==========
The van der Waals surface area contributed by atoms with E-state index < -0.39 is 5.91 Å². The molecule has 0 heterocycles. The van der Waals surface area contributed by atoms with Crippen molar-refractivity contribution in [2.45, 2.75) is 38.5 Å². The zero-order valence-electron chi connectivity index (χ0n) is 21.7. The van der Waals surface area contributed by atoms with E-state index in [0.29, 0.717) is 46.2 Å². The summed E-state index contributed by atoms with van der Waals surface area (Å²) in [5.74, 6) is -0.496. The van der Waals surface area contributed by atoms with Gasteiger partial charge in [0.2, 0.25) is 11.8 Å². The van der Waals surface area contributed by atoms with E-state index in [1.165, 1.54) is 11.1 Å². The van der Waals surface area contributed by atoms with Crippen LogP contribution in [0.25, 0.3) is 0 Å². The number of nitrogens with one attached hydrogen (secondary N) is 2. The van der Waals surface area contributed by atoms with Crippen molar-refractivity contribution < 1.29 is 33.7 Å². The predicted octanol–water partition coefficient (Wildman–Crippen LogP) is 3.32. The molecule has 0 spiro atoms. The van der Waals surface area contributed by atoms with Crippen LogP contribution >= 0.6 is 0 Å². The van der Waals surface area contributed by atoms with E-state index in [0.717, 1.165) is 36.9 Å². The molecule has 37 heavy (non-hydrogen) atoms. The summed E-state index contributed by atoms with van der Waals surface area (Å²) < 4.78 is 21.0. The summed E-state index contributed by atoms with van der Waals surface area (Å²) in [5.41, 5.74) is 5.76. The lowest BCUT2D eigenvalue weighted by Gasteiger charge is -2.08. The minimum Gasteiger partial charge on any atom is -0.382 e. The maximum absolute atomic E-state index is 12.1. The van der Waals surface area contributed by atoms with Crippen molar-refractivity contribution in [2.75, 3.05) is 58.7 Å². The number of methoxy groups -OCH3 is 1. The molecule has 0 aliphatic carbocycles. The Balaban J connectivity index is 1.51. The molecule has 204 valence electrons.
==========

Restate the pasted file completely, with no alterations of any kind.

The van der Waals surface area contributed by atoms with E-state index < -0.39 is 5.91 Å². The molecule has 0 heterocycles. The van der Waals surface area contributed by atoms with Crippen molar-refractivity contribution in [2.45, 2.75) is 38.5 Å². The zero-order valence-electron chi connectivity index (χ0n) is 21.7. The van der Waals surface area contributed by atoms with E-state index in [0.29, 0.717) is 46.2 Å². The summed E-state index contributed by atoms with van der Waals surface area (Å²) in [5.74, 6) is -0.496. The van der Waals surface area contributed by atoms with Gasteiger partial charge in [0.2, 0.25) is 11.8 Å². The van der Waals surface area contributed by atoms with E-state index in [1.165, 1.54) is 11.1 Å². The van der Waals surface area contributed by atoms with Crippen LogP contribution in [0.25, 0.3) is 0 Å². The number of nitrogens with one attached hydrogen (secondary N) is 2. The van der Waals surface area contributed by atoms with Crippen molar-refractivity contribution < 1.29 is 33.7 Å². The predicted octanol–water partition coefficient (Wildman–Crippen LogP) is 3.32. The molecule has 0 spiro atoms. The van der Waals surface area contributed by atoms with Crippen LogP contribution >= 0.6 is 0 Å². The van der Waals surface area contributed by atoms with E-state index in [0.717, 1.165) is 36.9 Å². The molecule has 37 heavy (non-hydrogen) atoms. The summed E-state index contributed by atoms with van der Waals surface area (Å²) < 4.78 is 21.0. The summed E-state index contributed by atoms with van der Waals surface area (Å²) in [5.41, 5.74) is 5.76. The lowest BCUT2D eigenvalue weighted by Gasteiger charge is -2.08. The minimum Gasteiger partial charge on any atom is -0.382 e. The maximum absolute atomic E-state index is 12.1. The van der Waals surface area contributed by atoms with Crippen molar-refractivity contribution in [2.75, 3.05) is 58.7 Å². The number of methoxy groups -OCH3 is 1. The molecule has 0 aliphatic carbocycles. The Balaban J connectivity index is 1.51. The molecule has 204 valence electrons.